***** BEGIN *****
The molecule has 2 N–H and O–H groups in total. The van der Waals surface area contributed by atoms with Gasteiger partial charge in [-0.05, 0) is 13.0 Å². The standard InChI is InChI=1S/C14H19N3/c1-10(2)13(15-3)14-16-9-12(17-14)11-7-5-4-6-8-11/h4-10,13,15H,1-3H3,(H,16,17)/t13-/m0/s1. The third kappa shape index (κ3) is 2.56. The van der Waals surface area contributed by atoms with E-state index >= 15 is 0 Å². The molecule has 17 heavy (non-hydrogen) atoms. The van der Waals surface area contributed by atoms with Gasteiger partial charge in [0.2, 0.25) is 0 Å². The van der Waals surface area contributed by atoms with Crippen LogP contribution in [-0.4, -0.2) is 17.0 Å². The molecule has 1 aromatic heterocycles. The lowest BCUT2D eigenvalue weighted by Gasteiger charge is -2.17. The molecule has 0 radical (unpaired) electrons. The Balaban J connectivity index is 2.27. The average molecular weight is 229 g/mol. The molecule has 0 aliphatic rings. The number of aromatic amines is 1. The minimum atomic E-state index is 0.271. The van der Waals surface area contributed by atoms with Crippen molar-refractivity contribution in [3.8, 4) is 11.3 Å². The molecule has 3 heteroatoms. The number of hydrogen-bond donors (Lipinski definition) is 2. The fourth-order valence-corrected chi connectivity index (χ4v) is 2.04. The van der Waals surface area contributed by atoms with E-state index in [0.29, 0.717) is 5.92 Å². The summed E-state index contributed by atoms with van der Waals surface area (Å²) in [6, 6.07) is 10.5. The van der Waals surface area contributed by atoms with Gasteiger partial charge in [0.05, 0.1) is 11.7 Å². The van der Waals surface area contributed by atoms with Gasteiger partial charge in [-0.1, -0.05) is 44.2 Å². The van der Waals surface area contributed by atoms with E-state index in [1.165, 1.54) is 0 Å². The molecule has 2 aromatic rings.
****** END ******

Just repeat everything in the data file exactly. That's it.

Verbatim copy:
The molecule has 2 N–H and O–H groups in total. The van der Waals surface area contributed by atoms with Gasteiger partial charge in [-0.05, 0) is 13.0 Å². The standard InChI is InChI=1S/C14H19N3/c1-10(2)13(15-3)14-16-9-12(17-14)11-7-5-4-6-8-11/h4-10,13,15H,1-3H3,(H,16,17)/t13-/m0/s1. The third kappa shape index (κ3) is 2.56. The van der Waals surface area contributed by atoms with E-state index >= 15 is 0 Å². The molecule has 17 heavy (non-hydrogen) atoms. The van der Waals surface area contributed by atoms with Gasteiger partial charge in [0.2, 0.25) is 0 Å². The van der Waals surface area contributed by atoms with Crippen LogP contribution in [-0.4, -0.2) is 17.0 Å². The molecule has 1 aromatic heterocycles. The lowest BCUT2D eigenvalue weighted by Gasteiger charge is -2.17. The molecule has 0 radical (unpaired) electrons. The Balaban J connectivity index is 2.27. The average molecular weight is 229 g/mol. The molecule has 0 aliphatic rings. The number of aromatic amines is 1. The minimum atomic E-state index is 0.271. The van der Waals surface area contributed by atoms with Crippen molar-refractivity contribution in [3.8, 4) is 11.3 Å². The molecule has 3 heteroatoms. The number of hydrogen-bond donors (Lipinski definition) is 2. The fourth-order valence-corrected chi connectivity index (χ4v) is 2.04. The van der Waals surface area contributed by atoms with E-state index in [0.29, 0.717) is 5.92 Å². The summed E-state index contributed by atoms with van der Waals surface area (Å²) in [6, 6.07) is 10.5. The van der Waals surface area contributed by atoms with Gasteiger partial charge in [0.05, 0.1) is 11.7 Å². The van der Waals surface area contributed by atoms with Gasteiger partial charge in [-0.1, -0.05) is 44.2 Å². The van der Waals surface area contributed by atoms with E-state index in [1.165, 1.54) is 0 Å². The molecule has 2 aromatic rings.